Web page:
Why electricity's future is in the produce aisle
Not all kilowatt-hours of electricity are created equal, Bronski writes, but most customers consume them as if they are. That's changing as consumers demand more information about how, where, and when their electricity is generated.
For years, decades, even a century, retail residential electricity consumers like you and me have used kilowatt-hours as a commodity. We treat them as uniform and fully interchangeable. One kilowatt-hour is as good as the next. And within a respective geography and with some exceptions, we pay a single price per kWh without regard for where that kWh is generated (down the street or hundreds of transmission miles away), how it is generated (from coal, natural gas, nuclear, wind, or solar), the time of day or night at which we use it (and the relative supply and demand at that time), how much of it we use, and myriad other factors.
Those inside the electricity industry—regulators, utilities, grid operators, wholesale generators—of course know that every kWh is not created equal, though most customers consume them as if they are. But the days in which the kWh can be treated universally as a commodity on the retail-facing side of the industry are coming to a close. I’ve seen it happen in other industries.
Lessons from the world of supermarkets
Outside of my energy-related work at RMI, I’m a cookbook author and food writer/blogger. It’s there—in the world of food and supermarkets—that I see the writing on the wall for the electricity sector.
Not all that many years ago, supermarkets were to consumers what utilities are today: purveyors of commodities, whether produce such as fruits and vegetables in the case of the former or kilowatt-hours with the latter. Pick your produce—corn or tomatoes or apples or whatever. They each used to be, by and large, a commodity. Prices tended to be relatively uniform and stable, and no matter where you did your grocery shopping, an ear of corn was an ear of corn, a tomato was a tomato, and an apple was an apple.
But several consumer-driven movements changed all that. Concerns about pesticides and genetically modified crops (GMOs), coupled with growing interest in organic agriculture, made how the food was grown front and center. Similarly, the rise of the locavore and Slow Food movements made where a food was grown a matter of importance. These two developments fundamentally reshaped the produce department.
Nowadays, when I go to my local supermarket, any given piece of produce is much more likely to be labeled with its country, state, or even farm of origin; whether it was grown ‘conventionally’ with pesticides or organically; and whether it is GMO-free or not. The story is similarly true of eggs, and increasingly of meat and fish. And of course, the price can vary widely depending on those many factors.
Though food-as-commodity still exists in some circles, for many retail consumers—especially those buying primary whole foods such as produce, eggs, meat, and fish that have not been processed into food products like cereals and crackers—those days are over.
As fruits and vegetables go, so does electricity
The kilowatt-hour is well on its way down the same road traveled by supermarket produce. Concerns about climate change and carbon emissions, the rising cost of fossil-fueled energy (whether electricity or other sectors) and its economic impacts, and a desire for both energy independence and reliability are all fueling customer awareness, pulling back the veil on the kWh-as-commodity. Suddenly, how, where, and when a kilowatt-hour is generated matters.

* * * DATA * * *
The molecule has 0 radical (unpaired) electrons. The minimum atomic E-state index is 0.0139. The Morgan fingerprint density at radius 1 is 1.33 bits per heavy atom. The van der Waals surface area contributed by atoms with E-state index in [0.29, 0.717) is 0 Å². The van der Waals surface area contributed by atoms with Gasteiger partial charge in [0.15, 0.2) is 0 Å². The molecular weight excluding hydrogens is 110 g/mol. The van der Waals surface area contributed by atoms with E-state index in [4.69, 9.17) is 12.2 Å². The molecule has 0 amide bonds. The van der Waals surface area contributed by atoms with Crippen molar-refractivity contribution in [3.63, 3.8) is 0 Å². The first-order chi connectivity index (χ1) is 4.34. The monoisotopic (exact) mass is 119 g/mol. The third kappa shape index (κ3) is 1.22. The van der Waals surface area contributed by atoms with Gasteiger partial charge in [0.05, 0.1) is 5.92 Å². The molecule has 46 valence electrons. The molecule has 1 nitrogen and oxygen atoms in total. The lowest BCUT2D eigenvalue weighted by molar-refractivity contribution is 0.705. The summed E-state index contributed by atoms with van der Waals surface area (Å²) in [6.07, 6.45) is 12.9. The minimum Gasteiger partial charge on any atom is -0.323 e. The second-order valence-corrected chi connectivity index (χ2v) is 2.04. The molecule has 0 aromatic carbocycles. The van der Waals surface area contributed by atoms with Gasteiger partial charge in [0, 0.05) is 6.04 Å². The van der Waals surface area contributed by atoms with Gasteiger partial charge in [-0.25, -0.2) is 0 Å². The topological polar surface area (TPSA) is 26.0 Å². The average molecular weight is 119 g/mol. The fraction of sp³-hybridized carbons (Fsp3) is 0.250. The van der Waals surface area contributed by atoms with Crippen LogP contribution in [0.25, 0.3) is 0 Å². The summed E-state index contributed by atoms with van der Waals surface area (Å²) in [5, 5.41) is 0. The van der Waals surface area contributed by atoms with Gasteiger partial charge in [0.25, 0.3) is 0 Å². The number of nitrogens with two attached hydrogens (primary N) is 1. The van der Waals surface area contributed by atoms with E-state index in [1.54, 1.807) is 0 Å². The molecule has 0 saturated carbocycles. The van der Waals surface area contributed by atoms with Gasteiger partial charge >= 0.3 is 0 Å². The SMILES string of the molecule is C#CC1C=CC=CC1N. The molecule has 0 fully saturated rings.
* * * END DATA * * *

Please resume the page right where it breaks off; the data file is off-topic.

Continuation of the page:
The evolution of net metering, time-of-use pricing, third-party renewables monthly lease or PPA rates vs. utility-sourced energy, the ability to participate in interactive retail or wholesale energy and ancillary services markets, two-way power flows across the meter, deregulation in some markets (with consumers able to choose their generator), and many other factors are further driving the transition.
More than ever, consumers are increasingly knowledgeable, have values that ultimately differentiate one kWh from another, and are willing to pay a varying price for the differences between kWhs.
Responding to de-commoditization
As consumers gained knowledge, shifted their demands, and demonstrated their willingness to pay a varying price, supermarkets and producers/farmers had to adapt their offerings. ‘Incumbents’ that failed to do so lost market share. Disruptive start-ups that embraced these new trends profited handsomely. Think of the success of Whole Foods, which built its fortune on offering consumers organic, high-quality produce sourced from clearly identified local and regional farms. Produce that was once a commodity had become diverse, differentiated, and available at many price points, with consumers willing to pay a premium for produce that matched their values.
So, too, must utilities and generators adapt. It is no longer enough to sell naked kilowatt-hours at a flat per-kWh rate. Once upon a time, when the kilowatt-hour could still be considered a commodity, that was fine. But we live in a different era now. More than ever, we cannot ignore the highly differentiated merits and costs of each kilowatt-hour. Time-of-use pricing, unbundled retail electricity rates, value-of-solar tariffs, and other strategies are a start, but there’s more progress to be made. As we increasingly recognize, kilowatt-hours are far from created equal, and as our electricity system evolves toward even greater transparency and consumer empowerment, utilities, regulators, wholesale generators, and third-party developers must find a way to profitably deliver affordable electricity that honors—and values—the kilowatt-hour’s de-commoditization.
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